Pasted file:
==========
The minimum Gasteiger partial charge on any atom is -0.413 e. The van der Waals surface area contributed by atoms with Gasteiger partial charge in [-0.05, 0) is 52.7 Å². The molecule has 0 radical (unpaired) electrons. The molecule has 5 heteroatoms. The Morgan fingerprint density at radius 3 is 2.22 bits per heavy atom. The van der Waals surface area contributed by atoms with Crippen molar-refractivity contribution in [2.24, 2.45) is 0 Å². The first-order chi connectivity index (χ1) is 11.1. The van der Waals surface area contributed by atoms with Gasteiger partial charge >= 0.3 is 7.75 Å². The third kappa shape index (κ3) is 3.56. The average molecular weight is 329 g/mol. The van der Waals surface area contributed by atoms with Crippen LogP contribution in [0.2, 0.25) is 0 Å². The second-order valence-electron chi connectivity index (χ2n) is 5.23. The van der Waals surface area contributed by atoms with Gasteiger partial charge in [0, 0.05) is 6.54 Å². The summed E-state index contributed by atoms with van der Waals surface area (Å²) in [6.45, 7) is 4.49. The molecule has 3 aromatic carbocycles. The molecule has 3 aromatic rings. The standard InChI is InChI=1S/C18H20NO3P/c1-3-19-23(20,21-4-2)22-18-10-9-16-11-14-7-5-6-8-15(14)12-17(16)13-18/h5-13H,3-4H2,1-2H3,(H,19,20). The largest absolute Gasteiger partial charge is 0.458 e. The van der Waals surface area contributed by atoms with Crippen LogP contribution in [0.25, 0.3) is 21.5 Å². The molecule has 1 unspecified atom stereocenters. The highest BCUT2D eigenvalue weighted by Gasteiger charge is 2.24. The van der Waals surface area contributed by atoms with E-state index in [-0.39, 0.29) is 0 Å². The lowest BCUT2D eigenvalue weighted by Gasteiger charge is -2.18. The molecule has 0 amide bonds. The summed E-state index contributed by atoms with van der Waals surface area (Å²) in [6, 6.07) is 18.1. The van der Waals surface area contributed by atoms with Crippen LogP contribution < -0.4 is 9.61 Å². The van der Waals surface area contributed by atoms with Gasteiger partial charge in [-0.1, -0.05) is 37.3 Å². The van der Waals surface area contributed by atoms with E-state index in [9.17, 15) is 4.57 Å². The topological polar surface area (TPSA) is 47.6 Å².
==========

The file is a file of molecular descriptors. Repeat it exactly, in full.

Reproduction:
The minimum Gasteiger partial charge on any atom is -0.413 e. The van der Waals surface area contributed by atoms with Gasteiger partial charge in [-0.05, 0) is 52.7 Å². The molecule has 0 radical (unpaired) electrons. The molecule has 5 heteroatoms. The Morgan fingerprint density at radius 3 is 2.22 bits per heavy atom. The van der Waals surface area contributed by atoms with Crippen molar-refractivity contribution in [2.24, 2.45) is 0 Å². The first-order chi connectivity index (χ1) is 11.1. The van der Waals surface area contributed by atoms with Gasteiger partial charge >= 0.3 is 7.75 Å². The third kappa shape index (κ3) is 3.56. The average molecular weight is 329 g/mol. The van der Waals surface area contributed by atoms with Crippen LogP contribution in [0.2, 0.25) is 0 Å². The second-order valence-electron chi connectivity index (χ2n) is 5.23. The van der Waals surface area contributed by atoms with Gasteiger partial charge in [0, 0.05) is 6.54 Å². The summed E-state index contributed by atoms with van der Waals surface area (Å²) in [6.45, 7) is 4.49. The molecule has 3 aromatic carbocycles. The molecule has 3 aromatic rings. The standard InChI is InChI=1S/C18H20NO3P/c1-3-19-23(20,21-4-2)22-18-10-9-16-11-14-7-5-6-8-15(14)12-17(16)13-18/h5-13H,3-4H2,1-2H3,(H,19,20). The largest absolute Gasteiger partial charge is 0.458 e. The van der Waals surface area contributed by atoms with Crippen LogP contribution in [0.25, 0.3) is 21.5 Å². The molecule has 1 unspecified atom stereocenters. The highest BCUT2D eigenvalue weighted by Gasteiger charge is 2.24. The van der Waals surface area contributed by atoms with E-state index in [-0.39, 0.29) is 0 Å². The lowest BCUT2D eigenvalue weighted by Gasteiger charge is -2.18. The molecule has 0 amide bonds. The summed E-state index contributed by atoms with van der Waals surface area (Å²) in [6, 6.07) is 18.1. The van der Waals surface area contributed by atoms with Crippen LogP contribution < -0.4 is 9.61 Å². The van der Waals surface area contributed by atoms with Gasteiger partial charge in [-0.1, -0.05) is 37.3 Å². The van der Waals surface area contributed by atoms with E-state index in [9.17, 15) is 4.57 Å². The topological polar surface area (TPSA) is 47.6 Å².